* Based on a recent study, you might wanna call your broker and buy some stock in Illinois-based companies this morning. Crain’s…
The study looked at 388 state of the state speeches between 2002 and 2010, along with data on 5,271 publicly traded firms, including 211 in Illinois. Software called Diction 6.0 counted the positive and negative words in the speeches and scored them for net optimism, certainty and activity.
“The results show that firms that are located in a state where the governor gives a more optimistic speech are more likely to significantly increase investment and employment, and experience higher abnormal returns, relative to similar firms located in a neighboring state,” the study concluded.
In 2005, for example, former Gov. Rod Blagojevich’s state of the state speech scored 26.45 for net optimism, twice the nine-year average for all speeches nationwide. Illinois stocks beat the market by 1.59 percent that week, according to the study. In the 2010 election year, Mr. Quinn’s speech scored only 6.61 for net optimism, and the state’s stocks fell 0.5 percent.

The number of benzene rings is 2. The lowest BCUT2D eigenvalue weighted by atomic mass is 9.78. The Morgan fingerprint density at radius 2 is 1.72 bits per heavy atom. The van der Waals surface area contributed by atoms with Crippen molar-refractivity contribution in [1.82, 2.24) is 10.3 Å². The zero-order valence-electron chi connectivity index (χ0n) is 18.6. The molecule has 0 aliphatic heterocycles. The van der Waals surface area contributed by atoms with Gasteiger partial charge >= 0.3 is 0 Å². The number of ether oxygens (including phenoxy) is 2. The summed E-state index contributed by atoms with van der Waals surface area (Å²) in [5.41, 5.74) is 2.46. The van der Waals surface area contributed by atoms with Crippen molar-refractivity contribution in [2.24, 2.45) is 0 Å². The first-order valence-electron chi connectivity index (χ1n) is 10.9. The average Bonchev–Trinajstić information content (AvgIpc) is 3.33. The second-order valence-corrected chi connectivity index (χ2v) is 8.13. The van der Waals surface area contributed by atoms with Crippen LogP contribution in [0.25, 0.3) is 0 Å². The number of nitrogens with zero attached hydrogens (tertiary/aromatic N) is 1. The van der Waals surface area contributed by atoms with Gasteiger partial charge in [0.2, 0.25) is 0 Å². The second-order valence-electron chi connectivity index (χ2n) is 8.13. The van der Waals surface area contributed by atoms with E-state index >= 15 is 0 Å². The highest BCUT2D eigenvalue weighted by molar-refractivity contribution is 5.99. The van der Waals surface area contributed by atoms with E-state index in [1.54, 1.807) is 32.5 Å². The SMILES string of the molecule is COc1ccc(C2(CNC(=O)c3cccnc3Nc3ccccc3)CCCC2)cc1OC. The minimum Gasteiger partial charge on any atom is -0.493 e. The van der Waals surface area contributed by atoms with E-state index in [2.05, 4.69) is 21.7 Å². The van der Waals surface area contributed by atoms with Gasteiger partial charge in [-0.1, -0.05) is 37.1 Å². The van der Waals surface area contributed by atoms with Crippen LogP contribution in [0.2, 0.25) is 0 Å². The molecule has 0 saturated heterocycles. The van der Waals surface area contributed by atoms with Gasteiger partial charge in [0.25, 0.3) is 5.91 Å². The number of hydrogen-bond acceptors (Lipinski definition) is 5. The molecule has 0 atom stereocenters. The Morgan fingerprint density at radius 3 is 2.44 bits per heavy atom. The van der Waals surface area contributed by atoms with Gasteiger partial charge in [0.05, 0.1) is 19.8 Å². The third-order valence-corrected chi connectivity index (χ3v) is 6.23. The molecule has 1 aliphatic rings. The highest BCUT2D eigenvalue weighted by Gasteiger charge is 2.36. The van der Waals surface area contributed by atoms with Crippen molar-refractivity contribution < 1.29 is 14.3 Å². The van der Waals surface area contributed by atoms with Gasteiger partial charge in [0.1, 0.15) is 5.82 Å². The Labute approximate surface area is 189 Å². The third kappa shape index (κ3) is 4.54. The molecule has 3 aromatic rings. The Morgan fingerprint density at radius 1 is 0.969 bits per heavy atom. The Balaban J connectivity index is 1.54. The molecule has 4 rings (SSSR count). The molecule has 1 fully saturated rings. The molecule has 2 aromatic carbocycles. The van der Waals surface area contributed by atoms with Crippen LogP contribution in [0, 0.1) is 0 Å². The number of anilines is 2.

The study controlled for variables such as the size of companies, the health of a state’s economy and even the possibility of media leaks before the speeches — leaving the speech itself the only variable.
“I was really surprised by the results,” said Larry Fauver, another co-author and associate professor of finance at University of Tennessee in Knoxville. “Most people are skeptical. I’m comfortable saying the correlation is 100 percent.”
The market react was supposedly even stronger in election years.